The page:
Hotel Review: Villa D’Este, Lake Como, Italy

A hotel built from a royal rift has become home to the stars.


By Jan Shure, June 17, 2009
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Tranquility on tap: a hilltop view of the 136-year-old Villa D’Este with its gardens and floating pool

Tranquility on tap: a hilltop view of the 136-year-old Villa D’Este with its gardens and floating pool

George IV is indirectly responsible for much of the sheer fabulousness that is Villa D’Este, the legendary Italian hotel on the shores of Lake Como. If, as Prince of Wales in 1795, he had not rejected his bride, Princess Caroline of Brunswick, within months of their wedding, his neglected wife would not have sought solace at this ravishing spot where the Dolomites meet the most northerly of Italy’s shimmering lakes.

And if the philandering, profligate prince had not continued to rebuff her, Caroline may not have bought the sprawling lakeside Villa D’Este from ballerina Vittoria Peluso, also the Marchioness Calderara.

Nor would Caroline have spent five years — and vast sums of money — manicuring, polishing and extending the vast house and gardens to transform it into one of the most sought-after residences in Europe.

However, if we really want to hand out plaudits for home improvements at Villa D’Este, it was the ballet-dancing marchioness, who was responsible for the earlier glamorisation of the property, adding terraces where previously the lake had almost lapped at the villa walls, creating the spectacular formal gardens and installing magnificent statuary and a series of mini-forts in the hills to prevent her second husband (a Napoleonic general she married after her Marquis died), from hankering after his military derring-do.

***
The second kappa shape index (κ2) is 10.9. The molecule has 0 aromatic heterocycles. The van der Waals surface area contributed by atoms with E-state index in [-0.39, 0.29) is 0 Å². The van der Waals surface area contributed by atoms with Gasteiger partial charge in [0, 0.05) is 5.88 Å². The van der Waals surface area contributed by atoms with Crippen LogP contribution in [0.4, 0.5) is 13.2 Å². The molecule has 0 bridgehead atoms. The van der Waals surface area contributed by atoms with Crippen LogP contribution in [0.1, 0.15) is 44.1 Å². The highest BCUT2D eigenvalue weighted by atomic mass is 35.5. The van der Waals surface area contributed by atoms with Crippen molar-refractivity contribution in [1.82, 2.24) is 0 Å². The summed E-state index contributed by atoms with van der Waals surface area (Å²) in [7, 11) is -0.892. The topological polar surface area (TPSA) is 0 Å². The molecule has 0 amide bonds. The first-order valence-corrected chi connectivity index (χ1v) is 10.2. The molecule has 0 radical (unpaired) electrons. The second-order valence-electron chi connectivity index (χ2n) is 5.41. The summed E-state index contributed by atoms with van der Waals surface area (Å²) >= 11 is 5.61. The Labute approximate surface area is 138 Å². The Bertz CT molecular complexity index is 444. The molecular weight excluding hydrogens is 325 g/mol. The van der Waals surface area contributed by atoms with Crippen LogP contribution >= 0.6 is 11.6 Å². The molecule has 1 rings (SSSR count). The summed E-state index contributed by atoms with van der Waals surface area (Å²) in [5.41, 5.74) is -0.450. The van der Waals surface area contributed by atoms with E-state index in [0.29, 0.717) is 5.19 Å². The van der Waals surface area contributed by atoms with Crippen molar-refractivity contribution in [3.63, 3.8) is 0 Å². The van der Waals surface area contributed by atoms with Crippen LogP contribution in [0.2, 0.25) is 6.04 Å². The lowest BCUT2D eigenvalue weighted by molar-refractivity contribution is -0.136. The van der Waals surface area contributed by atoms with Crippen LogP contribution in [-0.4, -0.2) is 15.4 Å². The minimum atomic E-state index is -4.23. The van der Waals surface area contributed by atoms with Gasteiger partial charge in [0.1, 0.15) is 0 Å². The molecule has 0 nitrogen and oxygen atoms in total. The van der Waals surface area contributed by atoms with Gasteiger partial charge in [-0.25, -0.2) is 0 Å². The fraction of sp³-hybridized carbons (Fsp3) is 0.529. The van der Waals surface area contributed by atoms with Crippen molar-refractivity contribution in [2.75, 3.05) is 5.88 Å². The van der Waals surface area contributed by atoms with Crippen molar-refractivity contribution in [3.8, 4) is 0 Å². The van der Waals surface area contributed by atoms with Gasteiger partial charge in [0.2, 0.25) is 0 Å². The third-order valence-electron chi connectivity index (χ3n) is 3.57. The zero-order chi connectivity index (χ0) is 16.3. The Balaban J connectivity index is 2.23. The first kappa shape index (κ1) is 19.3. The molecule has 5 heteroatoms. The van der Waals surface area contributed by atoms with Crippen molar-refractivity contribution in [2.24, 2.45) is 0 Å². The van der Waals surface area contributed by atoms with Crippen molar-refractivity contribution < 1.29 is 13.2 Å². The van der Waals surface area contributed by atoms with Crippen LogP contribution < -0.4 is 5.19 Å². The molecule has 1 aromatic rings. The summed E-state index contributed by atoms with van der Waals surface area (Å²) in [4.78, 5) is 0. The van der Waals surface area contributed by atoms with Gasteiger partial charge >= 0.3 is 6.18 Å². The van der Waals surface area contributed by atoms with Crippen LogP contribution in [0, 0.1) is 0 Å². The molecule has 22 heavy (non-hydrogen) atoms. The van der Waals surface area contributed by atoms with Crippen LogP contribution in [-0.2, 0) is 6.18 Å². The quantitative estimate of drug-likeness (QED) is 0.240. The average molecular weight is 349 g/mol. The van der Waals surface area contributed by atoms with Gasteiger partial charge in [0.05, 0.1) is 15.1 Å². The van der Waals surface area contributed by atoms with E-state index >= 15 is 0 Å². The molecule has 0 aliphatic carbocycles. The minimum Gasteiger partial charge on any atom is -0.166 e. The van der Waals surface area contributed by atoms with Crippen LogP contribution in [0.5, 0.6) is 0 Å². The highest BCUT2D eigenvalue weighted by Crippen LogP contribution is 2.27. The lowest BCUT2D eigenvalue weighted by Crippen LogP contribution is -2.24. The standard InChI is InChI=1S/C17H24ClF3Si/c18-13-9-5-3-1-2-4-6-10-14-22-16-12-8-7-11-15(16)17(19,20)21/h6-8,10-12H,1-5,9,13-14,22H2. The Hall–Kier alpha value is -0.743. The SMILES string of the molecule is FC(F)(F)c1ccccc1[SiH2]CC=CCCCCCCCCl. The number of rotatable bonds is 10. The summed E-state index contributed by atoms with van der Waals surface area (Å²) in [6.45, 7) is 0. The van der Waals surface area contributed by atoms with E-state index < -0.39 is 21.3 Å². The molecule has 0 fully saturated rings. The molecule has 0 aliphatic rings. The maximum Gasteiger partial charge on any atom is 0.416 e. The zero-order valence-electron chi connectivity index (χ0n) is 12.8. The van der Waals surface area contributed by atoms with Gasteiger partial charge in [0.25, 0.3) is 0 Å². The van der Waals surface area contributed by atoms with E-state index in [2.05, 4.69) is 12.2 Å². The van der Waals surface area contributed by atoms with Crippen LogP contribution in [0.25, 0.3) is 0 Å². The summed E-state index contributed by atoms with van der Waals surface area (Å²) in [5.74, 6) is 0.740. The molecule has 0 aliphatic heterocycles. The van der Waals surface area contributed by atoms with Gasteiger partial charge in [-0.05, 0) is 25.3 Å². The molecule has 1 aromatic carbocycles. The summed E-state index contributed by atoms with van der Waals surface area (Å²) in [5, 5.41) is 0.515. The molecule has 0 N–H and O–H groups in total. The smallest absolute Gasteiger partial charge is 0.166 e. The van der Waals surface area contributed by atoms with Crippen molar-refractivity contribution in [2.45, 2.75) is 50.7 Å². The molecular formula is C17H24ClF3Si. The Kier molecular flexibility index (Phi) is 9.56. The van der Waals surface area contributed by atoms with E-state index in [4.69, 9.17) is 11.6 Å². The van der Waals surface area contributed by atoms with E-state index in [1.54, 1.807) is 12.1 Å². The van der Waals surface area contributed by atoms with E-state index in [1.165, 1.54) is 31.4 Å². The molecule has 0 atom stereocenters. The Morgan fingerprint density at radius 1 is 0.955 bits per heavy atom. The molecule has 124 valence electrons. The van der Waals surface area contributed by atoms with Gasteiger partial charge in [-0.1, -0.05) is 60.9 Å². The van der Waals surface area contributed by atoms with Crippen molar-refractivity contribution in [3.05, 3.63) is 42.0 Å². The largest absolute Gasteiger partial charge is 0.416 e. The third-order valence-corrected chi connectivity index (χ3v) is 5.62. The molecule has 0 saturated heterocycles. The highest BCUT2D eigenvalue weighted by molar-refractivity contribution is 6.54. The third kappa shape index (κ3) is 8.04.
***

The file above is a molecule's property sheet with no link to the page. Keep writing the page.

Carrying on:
Part of the Villa D’Este’s  famous Mosaic, and gardens looking down to the Veranda Restaurant and lake

Part of the Villa D’Este’s famous Mosaic, and gardens looking down to the Veranda Restaurant and lake

In the 18th-century equivalent of having the boss over for dinner, she invited Napoleon to stay, preparing a vast room for him, embellishing it with columns, frescoes and exquisite statuary. Disappointingly, he didn’t turn up, but in the 136 years since Villa D’Este became one of Europe’s most illustrious hotels, a succession of royals, politicos, movie-stars, rock-stars, writers and designers have stayed there.

Hotel registers list Mark Twain, Joseph Heller, King Leopold of Belgium, Clark Gable, Bette Davis, Elizabeth Taylor, Sharon Stone, Madonna, Donna Karan, the whole Versace clan, Ralph Lauren, Jose Carreras, Woody Allen and dozens of others whom a Paparazzo would trample his grandmother to photograph relaxing on the immaculate deck beside the deep, green lake.

Shimon Peres has stayed, while George Clooney — who has a house in nearby Laglio — regularly drops in for dinner.

The Napoleon Room — untrammelled by the Emperor himself — is now beautifully restored and one of a dozen public rooms which include the Canova bar (named for a ravishing Canova statue), and the Column Room, where weddings (including Jewish ones) and receptions are held beneath a breathtaking hand-painted ceiling.

The hotel has just 160 rooms and suites, meaning that even when fully occupied, it never feels crowded. Indeed, if space and time are today’s real luxuries, then this hotel offers both in abundance: space, because of the vast public areas, guest rooms and extensive grounds; and time, because — despite every modern amenity — the ambience encourages guests to reset their body clock to an era when lives were not governed by mobile phones, email, Twitter and the internet. You can almost feel your shoulders drop as you walk through the doors, but for all the wealth of fabulous antiques, there is nothing stuffy or antiquated about it.

Most guests are under 45 and, this being Italy, children are welcome (there’s a kids’ pool and a playground), while the atmosphere reflects that quintessentially Italian sense of joie de vivre.